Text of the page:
Leabhar Glinne Dá Locha
The Book of Glendalough
Rawlinson MS B 502
Manuscript on vellum and paper, 166 pages composed between 1100 and 1130 AD, at Glendalough, County Wicklow.
When The Book of Leinster was catalogued at Trinity College, it was mistakenly called "The Book of Glendalough, sometimes called the Book of Leinster," as based on an inscription made in 1743.1 This caused much confusion, leading to the idea that there are two Books of Leinster. This is not the case. The Book we think of as the Book of Leinster is, in Gaelic, called Lebhar Na Núachongbála. This was not the original Book, nor is the Book of Glendalough--nor are these the same book. Instead, there was a first Book of Leinster--now either lost or existing under a different name; the Book of Glendalough (our present subject); and what we now call The Book of Leinster, which is properly called Lebhar Na Núachongbála. Some scholars argue that neither of these books are the Book of Leinster, nor are they Glinne Dá Locha or Núachongbála, but other manuscripts, the originals being lost. Needless to say, there is much confusion over the identities of these manuscripts.2 Even today, books published by Oxford confuse the two manuscripts (see The Oxford Dictionary of Celtic Mythology for this).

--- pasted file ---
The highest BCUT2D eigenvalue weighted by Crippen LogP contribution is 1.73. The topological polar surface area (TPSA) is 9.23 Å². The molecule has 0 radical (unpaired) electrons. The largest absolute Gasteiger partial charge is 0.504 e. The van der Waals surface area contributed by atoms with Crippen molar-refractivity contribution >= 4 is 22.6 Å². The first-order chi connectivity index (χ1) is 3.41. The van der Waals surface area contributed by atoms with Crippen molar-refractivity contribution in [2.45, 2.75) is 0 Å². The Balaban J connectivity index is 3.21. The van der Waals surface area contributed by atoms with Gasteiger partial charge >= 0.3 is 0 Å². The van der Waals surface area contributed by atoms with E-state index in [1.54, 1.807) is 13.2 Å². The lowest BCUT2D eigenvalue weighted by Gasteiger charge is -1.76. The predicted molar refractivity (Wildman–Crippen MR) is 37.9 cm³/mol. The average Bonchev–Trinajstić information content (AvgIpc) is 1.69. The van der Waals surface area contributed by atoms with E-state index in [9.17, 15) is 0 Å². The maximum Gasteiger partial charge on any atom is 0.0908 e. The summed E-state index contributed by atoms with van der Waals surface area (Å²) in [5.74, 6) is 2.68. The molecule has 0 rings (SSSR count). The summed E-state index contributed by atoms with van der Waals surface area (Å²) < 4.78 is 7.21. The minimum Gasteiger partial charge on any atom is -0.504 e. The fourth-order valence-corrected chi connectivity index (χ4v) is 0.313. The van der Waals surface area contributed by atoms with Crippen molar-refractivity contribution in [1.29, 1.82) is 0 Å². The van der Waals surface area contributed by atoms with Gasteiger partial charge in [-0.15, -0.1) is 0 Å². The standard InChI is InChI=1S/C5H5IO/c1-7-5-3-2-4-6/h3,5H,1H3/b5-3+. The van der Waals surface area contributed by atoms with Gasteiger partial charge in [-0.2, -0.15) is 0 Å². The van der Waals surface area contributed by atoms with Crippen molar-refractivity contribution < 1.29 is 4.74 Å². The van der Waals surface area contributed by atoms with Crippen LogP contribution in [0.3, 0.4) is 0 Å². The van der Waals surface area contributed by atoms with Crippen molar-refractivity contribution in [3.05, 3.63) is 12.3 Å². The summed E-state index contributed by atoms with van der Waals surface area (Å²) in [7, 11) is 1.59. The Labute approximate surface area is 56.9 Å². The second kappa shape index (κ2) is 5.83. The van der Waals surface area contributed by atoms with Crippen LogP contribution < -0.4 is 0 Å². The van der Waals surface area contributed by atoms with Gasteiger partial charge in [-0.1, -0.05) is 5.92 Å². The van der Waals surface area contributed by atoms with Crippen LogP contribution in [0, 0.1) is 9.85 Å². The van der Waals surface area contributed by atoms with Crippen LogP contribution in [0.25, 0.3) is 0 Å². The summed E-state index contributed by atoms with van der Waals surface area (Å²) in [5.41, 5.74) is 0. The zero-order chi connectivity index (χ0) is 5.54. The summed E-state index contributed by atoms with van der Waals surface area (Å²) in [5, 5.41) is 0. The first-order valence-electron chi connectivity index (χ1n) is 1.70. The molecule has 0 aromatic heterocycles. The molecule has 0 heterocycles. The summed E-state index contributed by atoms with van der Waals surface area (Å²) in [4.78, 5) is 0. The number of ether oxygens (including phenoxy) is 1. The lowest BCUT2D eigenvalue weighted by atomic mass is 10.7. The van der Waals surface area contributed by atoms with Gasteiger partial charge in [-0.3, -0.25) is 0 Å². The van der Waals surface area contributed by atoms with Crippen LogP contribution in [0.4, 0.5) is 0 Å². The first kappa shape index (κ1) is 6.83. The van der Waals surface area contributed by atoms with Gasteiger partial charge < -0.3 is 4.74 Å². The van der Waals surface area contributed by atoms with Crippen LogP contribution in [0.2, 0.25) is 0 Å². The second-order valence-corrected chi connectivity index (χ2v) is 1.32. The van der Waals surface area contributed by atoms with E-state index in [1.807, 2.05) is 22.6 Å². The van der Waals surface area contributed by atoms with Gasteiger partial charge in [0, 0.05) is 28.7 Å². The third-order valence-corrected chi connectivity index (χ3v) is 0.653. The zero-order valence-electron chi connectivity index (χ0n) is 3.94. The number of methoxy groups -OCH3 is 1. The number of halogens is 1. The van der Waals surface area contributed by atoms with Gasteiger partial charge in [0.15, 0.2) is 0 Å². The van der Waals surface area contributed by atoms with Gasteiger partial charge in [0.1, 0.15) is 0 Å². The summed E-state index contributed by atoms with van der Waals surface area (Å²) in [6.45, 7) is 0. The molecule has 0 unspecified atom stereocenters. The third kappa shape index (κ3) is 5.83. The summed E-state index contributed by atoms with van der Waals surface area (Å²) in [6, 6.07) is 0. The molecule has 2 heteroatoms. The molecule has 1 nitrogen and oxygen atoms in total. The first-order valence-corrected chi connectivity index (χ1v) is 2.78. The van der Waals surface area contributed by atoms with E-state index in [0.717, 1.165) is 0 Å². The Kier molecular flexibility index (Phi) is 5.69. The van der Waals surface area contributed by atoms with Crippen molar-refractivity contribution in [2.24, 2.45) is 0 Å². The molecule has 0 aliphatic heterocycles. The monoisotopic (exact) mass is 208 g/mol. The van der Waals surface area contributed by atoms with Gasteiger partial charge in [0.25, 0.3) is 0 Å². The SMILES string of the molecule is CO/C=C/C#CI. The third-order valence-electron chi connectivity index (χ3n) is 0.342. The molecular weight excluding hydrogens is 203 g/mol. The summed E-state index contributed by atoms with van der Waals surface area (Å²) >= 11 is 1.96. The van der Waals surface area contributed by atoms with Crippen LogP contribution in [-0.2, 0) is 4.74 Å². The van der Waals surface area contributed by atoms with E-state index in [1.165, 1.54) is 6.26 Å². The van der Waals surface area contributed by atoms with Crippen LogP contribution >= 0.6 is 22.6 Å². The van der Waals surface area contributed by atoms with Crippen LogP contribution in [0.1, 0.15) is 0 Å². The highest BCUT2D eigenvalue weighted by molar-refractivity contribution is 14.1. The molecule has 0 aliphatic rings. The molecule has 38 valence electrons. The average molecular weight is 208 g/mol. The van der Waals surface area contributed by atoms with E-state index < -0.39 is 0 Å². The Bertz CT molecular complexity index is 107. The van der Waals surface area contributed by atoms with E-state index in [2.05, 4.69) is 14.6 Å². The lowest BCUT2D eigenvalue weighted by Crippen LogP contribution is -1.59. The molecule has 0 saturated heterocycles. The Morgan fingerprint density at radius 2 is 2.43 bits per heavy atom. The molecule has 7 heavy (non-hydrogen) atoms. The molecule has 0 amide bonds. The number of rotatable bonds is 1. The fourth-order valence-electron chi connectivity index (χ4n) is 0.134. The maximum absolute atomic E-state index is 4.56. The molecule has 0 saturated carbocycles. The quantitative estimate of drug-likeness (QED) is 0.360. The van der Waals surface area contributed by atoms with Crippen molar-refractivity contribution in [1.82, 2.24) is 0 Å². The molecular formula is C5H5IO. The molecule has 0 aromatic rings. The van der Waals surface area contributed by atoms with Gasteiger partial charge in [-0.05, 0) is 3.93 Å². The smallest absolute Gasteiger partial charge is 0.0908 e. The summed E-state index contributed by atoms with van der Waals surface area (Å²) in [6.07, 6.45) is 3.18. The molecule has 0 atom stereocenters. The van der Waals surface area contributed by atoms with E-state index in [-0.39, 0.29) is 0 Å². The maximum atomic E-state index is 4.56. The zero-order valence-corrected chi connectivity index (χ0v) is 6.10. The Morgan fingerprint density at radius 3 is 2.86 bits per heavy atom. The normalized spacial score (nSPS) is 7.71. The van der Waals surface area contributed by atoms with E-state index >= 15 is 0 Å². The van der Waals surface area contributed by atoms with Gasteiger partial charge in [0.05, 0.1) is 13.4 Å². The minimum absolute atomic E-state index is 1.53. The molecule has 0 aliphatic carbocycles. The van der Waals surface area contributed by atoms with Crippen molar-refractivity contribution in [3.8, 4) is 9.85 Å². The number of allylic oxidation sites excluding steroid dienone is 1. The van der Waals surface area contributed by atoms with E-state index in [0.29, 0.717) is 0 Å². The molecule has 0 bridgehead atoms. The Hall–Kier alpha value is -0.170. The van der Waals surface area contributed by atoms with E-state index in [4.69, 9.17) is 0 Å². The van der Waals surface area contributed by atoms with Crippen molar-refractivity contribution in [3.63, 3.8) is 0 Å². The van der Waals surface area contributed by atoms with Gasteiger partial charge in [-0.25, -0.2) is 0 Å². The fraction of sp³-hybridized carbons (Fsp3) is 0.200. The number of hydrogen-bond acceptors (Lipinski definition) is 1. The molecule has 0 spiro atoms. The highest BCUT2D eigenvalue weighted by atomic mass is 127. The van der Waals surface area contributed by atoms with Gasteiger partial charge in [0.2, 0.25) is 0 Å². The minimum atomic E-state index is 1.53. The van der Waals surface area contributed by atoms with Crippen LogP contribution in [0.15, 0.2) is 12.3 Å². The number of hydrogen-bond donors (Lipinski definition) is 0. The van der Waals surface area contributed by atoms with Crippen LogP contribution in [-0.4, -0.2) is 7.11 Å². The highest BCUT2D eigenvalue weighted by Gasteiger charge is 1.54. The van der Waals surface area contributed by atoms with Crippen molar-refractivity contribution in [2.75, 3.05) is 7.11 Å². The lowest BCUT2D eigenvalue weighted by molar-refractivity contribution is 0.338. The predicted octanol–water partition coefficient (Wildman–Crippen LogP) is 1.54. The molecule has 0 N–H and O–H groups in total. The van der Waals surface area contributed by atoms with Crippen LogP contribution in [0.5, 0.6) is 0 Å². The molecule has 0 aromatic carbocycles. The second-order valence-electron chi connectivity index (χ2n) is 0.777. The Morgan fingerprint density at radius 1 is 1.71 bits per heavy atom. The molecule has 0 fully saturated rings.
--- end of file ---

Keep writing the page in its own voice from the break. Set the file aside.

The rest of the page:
The book itself contains many genealogies, copied from sources older (which does not mean more reliable) than the book. It also contains various tracts, such as "The Wonders of Ireland"--similar to the mirabila at the end of Historia Brittonum--miracle stories of the saints, and short historical annecdotes.
In 1909, Kuno Meyer made a fascimilie version of the vellum pages, published by the University of Oxford Press.
The Book of Glendalough now resides at the Bodleian Library, Oxford.
Back to Medieval Celtic manuscripts